Believing you can’t have what you want is common among women and, possibly, men, too. It stems from your childhood where you didn’t get what you wanted so you then believed that you could never have what you wanted.

And if you believed this for long enough, that turns into you shutting down your wanting. If I ask you now what you want, you can’t tell me.

Not speaking what you want, out loud in an open and honest way, impacts your relationship by having you feel undeserving, and that your partner gets and does more of what they want. You may be jealous of them because they are clear about their wants and go after them; meanwhile, you are stuck inside your head, seething over how they didn't give you what you need.



Maybe there are times when you do ask for what you want and your partner wants something different, so you always lose out. Not speaking what you want out loud can cause a lot of tension and conflict within your relationship. And that can eventually lead to a breakup down the line.

How to change this habit: Take the time to be clear about what you want. This may not be easy at first if you have the ingrained idea that you can’t have what you want. Say to yourself, "What if I could have what I want? What would that be?"

Be open to speaking what you want out loud. And then consider what it might mean for you and your partner to go your separate ways, so you do what you want and he does what he wants. That’s okay and healthy for your relationship.

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4. You aren't able to say, 'No, that doesn't work for me'.

Saying "no" isn’t an easy thing for a few different reasons. You might think that if you say no, you are going to hurt your partner's feelings, so you say "yes" instead but then you regret it.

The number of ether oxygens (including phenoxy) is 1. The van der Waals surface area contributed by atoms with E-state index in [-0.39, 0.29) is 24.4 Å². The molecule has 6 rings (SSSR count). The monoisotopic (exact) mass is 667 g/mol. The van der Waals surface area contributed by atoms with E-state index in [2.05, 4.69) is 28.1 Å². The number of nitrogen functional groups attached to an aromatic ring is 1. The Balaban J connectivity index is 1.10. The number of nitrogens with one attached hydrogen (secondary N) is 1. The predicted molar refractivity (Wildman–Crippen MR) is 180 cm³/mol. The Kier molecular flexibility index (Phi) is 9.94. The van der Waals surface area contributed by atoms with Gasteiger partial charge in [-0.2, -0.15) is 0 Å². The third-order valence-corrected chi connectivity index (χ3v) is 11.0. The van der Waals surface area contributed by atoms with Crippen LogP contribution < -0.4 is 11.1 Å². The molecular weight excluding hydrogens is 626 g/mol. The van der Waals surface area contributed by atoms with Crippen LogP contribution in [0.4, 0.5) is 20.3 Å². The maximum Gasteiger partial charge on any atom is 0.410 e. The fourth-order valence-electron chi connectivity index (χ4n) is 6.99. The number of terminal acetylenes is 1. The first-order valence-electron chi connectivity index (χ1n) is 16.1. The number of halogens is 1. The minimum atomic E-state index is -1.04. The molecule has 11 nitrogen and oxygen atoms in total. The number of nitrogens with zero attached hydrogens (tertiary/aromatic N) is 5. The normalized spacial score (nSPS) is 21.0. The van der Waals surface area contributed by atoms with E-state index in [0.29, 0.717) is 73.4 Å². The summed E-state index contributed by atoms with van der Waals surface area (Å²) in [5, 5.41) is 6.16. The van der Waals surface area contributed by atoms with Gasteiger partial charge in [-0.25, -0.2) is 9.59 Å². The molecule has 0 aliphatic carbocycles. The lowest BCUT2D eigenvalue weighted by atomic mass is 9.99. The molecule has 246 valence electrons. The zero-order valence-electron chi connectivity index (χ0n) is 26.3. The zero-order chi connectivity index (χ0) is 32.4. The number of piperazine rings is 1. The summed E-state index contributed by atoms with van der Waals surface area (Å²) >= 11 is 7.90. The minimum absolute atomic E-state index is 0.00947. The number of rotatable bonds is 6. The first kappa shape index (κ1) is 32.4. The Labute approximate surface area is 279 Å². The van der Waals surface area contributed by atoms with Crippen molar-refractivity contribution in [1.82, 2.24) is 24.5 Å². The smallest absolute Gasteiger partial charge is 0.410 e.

You may have been told that it's not okay to say "no" that stemmed from your childhood and upbringing. It's not a bad thing but it's something you need to notice. Or, maybe you're needy, which is why you can't or won't say "no."

You need to be with your partner. You need them to do what you want, so you do what they want, believing that if you reciprocate, it means they’ll do anything with you and for you. And yet, deep down you might feel slighted, unhappy, walked over, and unable to have what you want. You might think that you never get what you want because you can’t say "no".



How to change this habit: Notice when you're saying "yes" when you actually want to say "no." Question yourself as to why you think you can’t say "no." Dig deep here, focusing on past events that may have contributed to your inability to say "no."

Then, practice saying, "No, that doesn’t work for me" and see what happens. It’s not easy to use these words initially, because you most likely want to justify why it doesn’t work for you. And it’s a start.

This is about learning to be clearer in your communication in baby steps. While it may take some time to get to this step, the good news is that you are actively trying and are putting effort into improving your relationship.

5. You don't notice how unclear you are.

Yes, this is an obvious sort of thing. Yet, it's not always easy to do.

We are used to not listening to ourselves — we don't listen to what we say or what we don't say. There's a voice inside our head that may be telling us we don't need or want a certain thing, and we convince ourselves that our desires don't matter.



If you communicate and don’t get the response you are expecting, this might be the perfect trigger to notice what you just said.

How to change this habit: Notice if you had an expectation that you didn’t voice or an assumption you’d made and didn’t put out there. Notice if you were saying "yes" when, inside, you were screaming, "no!"

The clearer you are in your communication, the stronger your relationship will be and the closer you and your partner will feel to one another — emotionally and physically. What you must do, though, is undo patterned behavior that may be subconscious from your childhood. And that all starts with taking the proper steps.

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Karen Cherrett is a relationship coach, life coach, and holistic counselor who works with individuals to be clearer in their communication.